(e) When committed by any person in resisting any attempt unlawfully to kill such person or to commit any felony upon him, or upon or in any dwelling, in any occupied vehicle, in any place of business, in any place of employment or in the immediate premises thereof in which such person shall be;
(3) A person who uses defensive force shall be presumed to have reasonably feared imminent death or great bodily harm, or the commission of a felony upon him or another or upon his dwelling, or against a vehicle which he was occupying, or against his business or place of employment or the immediate premises of such business or place of employment, if the person against whom the defensive force was used, was in the process of unlawfully and forcibly entering, or had unlawfully and forcibly entered, a dwelling, occupied vehicle, business, place of employment or the immediate premises thereof or if that person had unlawfully removed or was attempting to unlawfully remove another against the other person’s will from that dwelling, occupied vehicle, business, place of employment or the immediate premises thereof and the person who used defensive force knew or had reason to believe that the forcible entry or unlawful and forcible act was occurring or had occurred. This presumption shall not apply if the person against whom defensive force was used has a right to be in or is a lawful resident or owner of the dwelling, vehicle, business, place of employment or the immediate premises thereof or is the lawful resident or owner of the dwelling, vehicle, business, place of employment or the immediate premises thereof or if the person who uses defensive force is engaged in unlawful activity or if the person is a law enforcement officer engaged in the performance of his official duties;
(4) A person who is not the initial aggressor and is not engaged in unlawful activity shall have no duty to retreat before using deadly force under subsection (1) (e) or (f) of this section if the person is in a place where the person has a right to be, and no finder of fact shall be permitted to consider the person’s failure to retreat as evidence that the person’s use of force was unnecessary, excessive or unreasonable.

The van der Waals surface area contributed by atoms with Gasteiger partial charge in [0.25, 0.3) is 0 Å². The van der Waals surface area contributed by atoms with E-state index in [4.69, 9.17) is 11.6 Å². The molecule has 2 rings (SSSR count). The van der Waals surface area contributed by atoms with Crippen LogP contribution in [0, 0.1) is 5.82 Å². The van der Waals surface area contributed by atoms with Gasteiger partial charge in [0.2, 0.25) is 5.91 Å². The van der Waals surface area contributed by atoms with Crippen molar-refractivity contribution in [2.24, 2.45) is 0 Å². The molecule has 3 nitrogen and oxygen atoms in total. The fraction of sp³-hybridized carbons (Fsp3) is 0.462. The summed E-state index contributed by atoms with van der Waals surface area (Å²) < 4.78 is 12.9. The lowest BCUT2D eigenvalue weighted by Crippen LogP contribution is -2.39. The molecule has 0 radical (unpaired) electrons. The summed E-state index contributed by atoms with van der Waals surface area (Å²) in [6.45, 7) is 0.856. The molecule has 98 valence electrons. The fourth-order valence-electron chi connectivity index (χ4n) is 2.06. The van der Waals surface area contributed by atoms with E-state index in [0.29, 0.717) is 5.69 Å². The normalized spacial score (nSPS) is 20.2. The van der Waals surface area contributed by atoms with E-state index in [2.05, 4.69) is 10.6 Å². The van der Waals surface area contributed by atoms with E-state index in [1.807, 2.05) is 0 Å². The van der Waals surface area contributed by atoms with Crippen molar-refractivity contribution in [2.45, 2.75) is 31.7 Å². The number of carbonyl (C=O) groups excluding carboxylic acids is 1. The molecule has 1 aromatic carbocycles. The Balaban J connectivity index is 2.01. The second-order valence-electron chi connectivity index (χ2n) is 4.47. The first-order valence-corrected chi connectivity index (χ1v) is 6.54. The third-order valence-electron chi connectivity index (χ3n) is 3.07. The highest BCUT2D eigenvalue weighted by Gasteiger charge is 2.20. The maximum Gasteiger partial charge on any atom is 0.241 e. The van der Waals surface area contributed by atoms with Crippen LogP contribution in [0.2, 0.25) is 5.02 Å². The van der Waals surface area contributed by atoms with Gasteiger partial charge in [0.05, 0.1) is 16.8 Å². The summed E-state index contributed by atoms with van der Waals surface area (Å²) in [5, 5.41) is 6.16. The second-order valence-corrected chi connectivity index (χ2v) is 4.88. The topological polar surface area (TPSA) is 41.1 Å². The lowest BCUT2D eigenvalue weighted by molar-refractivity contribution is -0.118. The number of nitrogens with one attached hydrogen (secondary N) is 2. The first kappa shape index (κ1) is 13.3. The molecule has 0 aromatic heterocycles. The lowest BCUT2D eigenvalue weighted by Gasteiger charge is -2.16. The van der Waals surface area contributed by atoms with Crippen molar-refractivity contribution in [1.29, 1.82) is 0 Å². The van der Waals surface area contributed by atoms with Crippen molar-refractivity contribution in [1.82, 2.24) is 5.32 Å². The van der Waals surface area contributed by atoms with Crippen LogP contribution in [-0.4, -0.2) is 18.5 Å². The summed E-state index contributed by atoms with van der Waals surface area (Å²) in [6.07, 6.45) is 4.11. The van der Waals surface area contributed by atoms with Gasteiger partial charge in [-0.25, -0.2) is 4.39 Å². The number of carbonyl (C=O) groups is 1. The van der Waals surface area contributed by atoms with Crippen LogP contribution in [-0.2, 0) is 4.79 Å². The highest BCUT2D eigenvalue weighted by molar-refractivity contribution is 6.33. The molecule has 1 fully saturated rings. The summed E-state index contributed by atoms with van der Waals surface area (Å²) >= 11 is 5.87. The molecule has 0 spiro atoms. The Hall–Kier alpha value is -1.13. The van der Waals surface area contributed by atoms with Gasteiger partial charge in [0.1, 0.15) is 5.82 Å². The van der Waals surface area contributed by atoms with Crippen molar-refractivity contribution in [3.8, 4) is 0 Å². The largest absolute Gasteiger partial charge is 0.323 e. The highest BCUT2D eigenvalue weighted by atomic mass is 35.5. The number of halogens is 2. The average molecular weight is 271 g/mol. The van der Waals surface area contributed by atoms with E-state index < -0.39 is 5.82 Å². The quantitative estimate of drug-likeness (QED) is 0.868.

(5) (a) The presumptions contained in subsection (3) of this section shall apply in civil cases in which self-defense or defense of another is claimed as a defense.
(b) The court shall award reasonable attorney’s fees, court costs, compensation for loss of income, and all expenses incurred by the defendant in defense of any civil action brought by a plaintiff if the court finds that the defendant acted in accordance with subsection (1) (e) or (f) of this section. A defendant who has previously been adjudicated “not guilty” of any crime by reason of subsection (1) (e) or (f) of this section shall be immune from any civil action for damages arising from same conduct.
The “new” Castle Doctrine law also added civil immunity when you used deadly force within your house or motor vehicle. This means that if you are forced to shoot someone that is breaking in your house, you cannot be then sued civilly by his family. The law also removed the duty to retreat before using deadly force. You no longer have to prove that you retreated, from your own house, before you can lawfully use deadly force in protecting yourself and your family from imminent harm.
Now, it’s not completely clear as to where your “Castle” begins. Obviously, if you are in your house, it most likely applies. But if you see someone walking across your property and they aren’t threatening you in any manner, it probably won’t apply to that.